On top of that for me, I got to shake hands with Arthur Gies, someone in the games industry I personally really admire. I got to spit the shit with Drew, Patrick and Ryan of Giantbomb, and I got to meet one of my heroes: Jeff Gerstmann. I know that all sounds dumb and hokey, but seeing them, talking to them, and realizing they are just normal dudes who love exactly what I love: videogames, made all the difference. It was a truly special weekend, and has me unbelievably excited for PAX Prime, which is just the bigger and more badass version of PAX East from what I understand.
After PAX Prime it was a straight shot to episode 100, and picking up Nabeshin as our 6th host along the way, which was another absolutely amazing time. After the cameras went off, there was of course very interesting memories made, but maybe I’ll talk about them another time, or on my other show Roommates, where I can bend the rules a little bit.
Looking back on the past two years, I can say that Irrational Passions is easily the best thing I have ever done with my life. I have done a lot of things, but none of them have given me as much satisfaction, as much pride, as many good friends, and as many amazing memories as Irrational Passions. From getting bear-hugged by a guy named Fluffy-Nutz in Atlanta, Georgia to sleeping for a mere four hours in a bed with Evan in Boston, Irrational Passions has given me truly unforgettable great moments.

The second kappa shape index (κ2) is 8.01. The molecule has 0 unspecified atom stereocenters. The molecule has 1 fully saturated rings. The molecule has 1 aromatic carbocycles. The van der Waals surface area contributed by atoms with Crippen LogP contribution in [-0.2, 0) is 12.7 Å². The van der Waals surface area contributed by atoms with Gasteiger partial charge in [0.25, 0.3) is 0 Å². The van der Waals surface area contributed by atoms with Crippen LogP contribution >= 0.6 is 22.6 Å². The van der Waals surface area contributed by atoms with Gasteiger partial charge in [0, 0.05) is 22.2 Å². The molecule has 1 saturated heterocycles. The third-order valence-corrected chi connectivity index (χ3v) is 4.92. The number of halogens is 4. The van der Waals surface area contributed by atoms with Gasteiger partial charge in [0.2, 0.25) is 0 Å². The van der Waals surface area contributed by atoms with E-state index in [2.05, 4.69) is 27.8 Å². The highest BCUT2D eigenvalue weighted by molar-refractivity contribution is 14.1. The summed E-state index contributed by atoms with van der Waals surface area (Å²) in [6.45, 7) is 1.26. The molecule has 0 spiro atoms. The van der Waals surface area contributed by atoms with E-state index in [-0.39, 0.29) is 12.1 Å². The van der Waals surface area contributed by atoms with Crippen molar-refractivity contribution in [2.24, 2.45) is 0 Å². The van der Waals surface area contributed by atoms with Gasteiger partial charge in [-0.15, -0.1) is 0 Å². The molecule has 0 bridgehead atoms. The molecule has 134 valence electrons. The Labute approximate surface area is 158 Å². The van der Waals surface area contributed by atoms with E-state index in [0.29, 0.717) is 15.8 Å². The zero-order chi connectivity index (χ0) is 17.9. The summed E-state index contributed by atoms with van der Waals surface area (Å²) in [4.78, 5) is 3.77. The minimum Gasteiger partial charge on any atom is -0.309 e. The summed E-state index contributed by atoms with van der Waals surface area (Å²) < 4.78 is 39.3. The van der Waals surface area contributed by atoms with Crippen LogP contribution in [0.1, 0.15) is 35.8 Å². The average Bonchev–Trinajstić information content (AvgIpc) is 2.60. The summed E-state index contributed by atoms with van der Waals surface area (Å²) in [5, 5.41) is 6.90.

I love videogames, and I am going to be writing about video games for the rest of my life because they just make sense to me. In a world where not a lot of things make sense, being able to say that about something you love really means a lot.
I hope you enjoyed this little foray into my mind, here’s hoping for another two years of great times and awesome memories. Until then, play your games and stay Irrational.